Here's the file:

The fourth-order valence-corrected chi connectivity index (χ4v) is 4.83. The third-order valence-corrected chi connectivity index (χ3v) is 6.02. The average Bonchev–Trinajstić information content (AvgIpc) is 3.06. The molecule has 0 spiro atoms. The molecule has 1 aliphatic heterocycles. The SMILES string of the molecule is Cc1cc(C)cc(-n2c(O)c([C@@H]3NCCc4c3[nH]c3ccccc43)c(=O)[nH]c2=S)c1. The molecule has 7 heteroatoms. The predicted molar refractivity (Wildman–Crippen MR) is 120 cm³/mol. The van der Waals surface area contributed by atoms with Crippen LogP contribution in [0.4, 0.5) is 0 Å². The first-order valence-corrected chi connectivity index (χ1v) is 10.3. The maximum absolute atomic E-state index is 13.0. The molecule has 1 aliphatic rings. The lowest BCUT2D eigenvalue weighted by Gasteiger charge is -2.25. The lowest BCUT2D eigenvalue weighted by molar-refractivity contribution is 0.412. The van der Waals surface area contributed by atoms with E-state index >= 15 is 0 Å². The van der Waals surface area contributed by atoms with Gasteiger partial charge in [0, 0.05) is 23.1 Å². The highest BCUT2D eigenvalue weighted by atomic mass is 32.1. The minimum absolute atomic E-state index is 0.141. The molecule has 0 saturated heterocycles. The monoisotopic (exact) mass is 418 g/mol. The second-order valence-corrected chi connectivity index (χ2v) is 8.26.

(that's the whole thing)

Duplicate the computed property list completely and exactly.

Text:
The fourth-order valence-corrected chi connectivity index (χ4v) is 4.83. The third-order valence-corrected chi connectivity index (χ3v) is 6.02. The average Bonchev–Trinajstić information content (AvgIpc) is 3.06. The molecule has 0 spiro atoms. The molecule has 1 aliphatic heterocycles. The SMILES string of the molecule is Cc1cc(C)cc(-n2c(O)c([C@@H]3NCCc4c3[nH]c3ccccc43)c(=O)[nH]c2=S)c1. The molecule has 7 heteroatoms. The predicted molar refractivity (Wildman–Crippen MR) is 120 cm³/mol. The van der Waals surface area contributed by atoms with Crippen LogP contribution in [0.4, 0.5) is 0 Å². The first-order valence-corrected chi connectivity index (χ1v) is 10.3. The maximum absolute atomic E-state index is 13.0. The molecule has 1 aliphatic rings. The lowest BCUT2D eigenvalue weighted by Gasteiger charge is -2.25. The lowest BCUT2D eigenvalue weighted by molar-refractivity contribution is 0.412. The van der Waals surface area contributed by atoms with E-state index >= 15 is 0 Å². The van der Waals surface area contributed by atoms with Gasteiger partial charge in [0, 0.05) is 23.1 Å². The highest BCUT2D eigenvalue weighted by atomic mass is 32.1. The minimum absolute atomic E-state index is 0.141. The molecule has 0 saturated heterocycles. The monoisotopic (exact) mass is 418 g/mol. The second-order valence-corrected chi connectivity index (χ2v) is 8.26.